Becoming a new grandparent is an exciting time of life. It gives us a chance to be involved in our kids’ lives in new and creative ways. As our married children begin to settle down and have kids of their own, God has a plan for us to be a blessing. However, these changing roles can also bring stress. And leave us with questions about what are some tips to help new grandparents.
The world has changed since we spent time with our grandparents. A few of us are blessed to have them around to give us tips for grandparenting. We can become uncertain about what part we’ll play in the lives of these young families.
The Status Quo for New Grandparents
During the past fifty years our society has moved away from the tradition of living within geographic family groupings. Kids marry and often move away. Grandparents retire and move to more senior-friendly locations. Because of this shift, grandparents—as a whole—aren’t as involved as in previous generations.
There are more single-parent and blended families than ever before. Add adoptions and fostering situations to this new paradigm, and grandparents are uncertain about how to help. Rest assured, one thing has not changed. When parents have the support of grandparents, living in this chaotic world becomes a lot less scary.
The place for grandparents to begin navigating this new role is with prayer. Pray regularly for your children and grandchildren and let them know you’re doing this. So often we think of prayer as the court of last resort. In reality it’s the first line of defense for those we love.
The next step is to open the lines of communication. No one appreciates a know-it-all. While grandparents have walked the parenting road before, we have not done it with all the challenges that face today’s parents. It’s important to acknowledge that fact and ask before we jump in.
Topics to Discuss with Your Adult Children
- Communicate your desire to be an active part of your children and grandchildrens’ lives. Be open and honest about how you would like to be involved. Then, prepare for compromise.
- Find out the things that add stress to the parents’ lives and ask how to help. If there’s no concrete suggestion from the parent, be ready to offer specific things.
- For grandparents who live nearby: if the parent is overwhelmed with transportation, offer to step in and help certain days of the week.
- Grandparents who live further away: if the parent is burned out, the grandparent could do weekend babysitting while the parents get away.
- Discuss boundaries. Many parents don’t share the faith of the grandparents. While grandparents look forward to sharing their own faith and beliefs, we will have more success if we respect the parent’s wishes. Sometimes modeling faith can be much more powerful without using words.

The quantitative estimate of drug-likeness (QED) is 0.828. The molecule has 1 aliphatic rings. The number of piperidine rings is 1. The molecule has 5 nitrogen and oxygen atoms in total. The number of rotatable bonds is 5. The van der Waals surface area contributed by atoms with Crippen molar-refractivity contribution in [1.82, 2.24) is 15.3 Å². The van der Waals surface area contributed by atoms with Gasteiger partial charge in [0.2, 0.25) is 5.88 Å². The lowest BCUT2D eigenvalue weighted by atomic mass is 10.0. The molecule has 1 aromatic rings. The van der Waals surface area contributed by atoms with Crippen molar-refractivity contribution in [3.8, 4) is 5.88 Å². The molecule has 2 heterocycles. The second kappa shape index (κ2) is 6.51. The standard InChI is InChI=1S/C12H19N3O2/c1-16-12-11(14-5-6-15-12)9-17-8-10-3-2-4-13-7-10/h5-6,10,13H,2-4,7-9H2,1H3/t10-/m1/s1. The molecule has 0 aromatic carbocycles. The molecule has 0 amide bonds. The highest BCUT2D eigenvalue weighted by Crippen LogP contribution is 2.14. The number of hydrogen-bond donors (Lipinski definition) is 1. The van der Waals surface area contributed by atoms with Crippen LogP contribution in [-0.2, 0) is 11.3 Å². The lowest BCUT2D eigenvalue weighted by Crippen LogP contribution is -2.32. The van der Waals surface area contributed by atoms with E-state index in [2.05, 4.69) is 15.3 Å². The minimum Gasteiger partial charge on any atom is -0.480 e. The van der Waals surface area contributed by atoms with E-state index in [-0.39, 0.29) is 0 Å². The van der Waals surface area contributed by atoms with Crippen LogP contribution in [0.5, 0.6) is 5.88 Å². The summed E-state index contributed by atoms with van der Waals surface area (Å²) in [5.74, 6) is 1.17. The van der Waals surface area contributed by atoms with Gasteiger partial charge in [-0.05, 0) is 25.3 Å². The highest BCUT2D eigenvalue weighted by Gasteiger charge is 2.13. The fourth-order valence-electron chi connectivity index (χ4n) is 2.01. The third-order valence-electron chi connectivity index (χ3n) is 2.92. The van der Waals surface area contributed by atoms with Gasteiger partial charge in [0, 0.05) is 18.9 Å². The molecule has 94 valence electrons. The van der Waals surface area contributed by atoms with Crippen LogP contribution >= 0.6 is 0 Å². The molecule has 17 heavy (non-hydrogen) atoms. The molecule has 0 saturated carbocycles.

Creative Ideas for New Grandparents to Support Parents
Tips for New Grandparents Anywhere
- Once your kids and grandkids know you pray for them regularly, remember to ask specifically what they’d like you to pray for them.
- Learn how to use relevant technology. Grandparents are much more tech savvy than in years past. However there are still a lot of things to learn. Take time to learn how to use the online places, apps, and networks where your kids and grandkids like to hang out.
- Share family stories and family history. We don’t have to wait to be asked. Most families are interested in learning about their heritage.
- Become familiar with the things your grandkids and their parents are interested in. Is there a video game, movie world or activity they love? Become educated so you can share that interest.
Tips for New Grandparents Living Nearby
- Be active in extra-curricular activities. Attend sporting events, award days and every special occasion you can.
- Many schools offer opportunities for parents and/or family members to have lunch with their kids. Grandparents can take advantage of this.
- Offer to help parents by providing baby-sitting and/or help with transportation.
- Find fun activities to get out and about with your kids and grandkids.
Tips for Grandparents Living Farther Away
- Ask your kids to allow a regular online gathering time. There are a lot of options for this. Consider Facebook Live, Zoom, or other ways to connect through technology.
- Remember the power of the written word. Handwritten letters have become a novelty in today’s society. But physical letters can be tangible evidence of how much you affirm young parents and the role(s) they’re fulfilling. Becoming your grandchild’s pen pal can be a way to stay involved in the lives of family who live far away.
- Share pictures. Kids and grandkids love your pictures as much as you love theirs. You can also scan old photographs and share those as well.
- Plan a special gathering regularly. Depending on the distance this could be monthly, quarterly or even yearly.
Final Thoughts for New Grandparents
Grandparents provide a vital link for families. A grandparent is another adult who provides love and stability—to parents and to grandkids. They often provide the perspective of experience.
Because they have already raised children, they can be visual encouragement of having been there and survived. They also provide continuity and are a visual reminder of a family’s legacy. Your involvement and support takes work. But the results are more than worth the effort.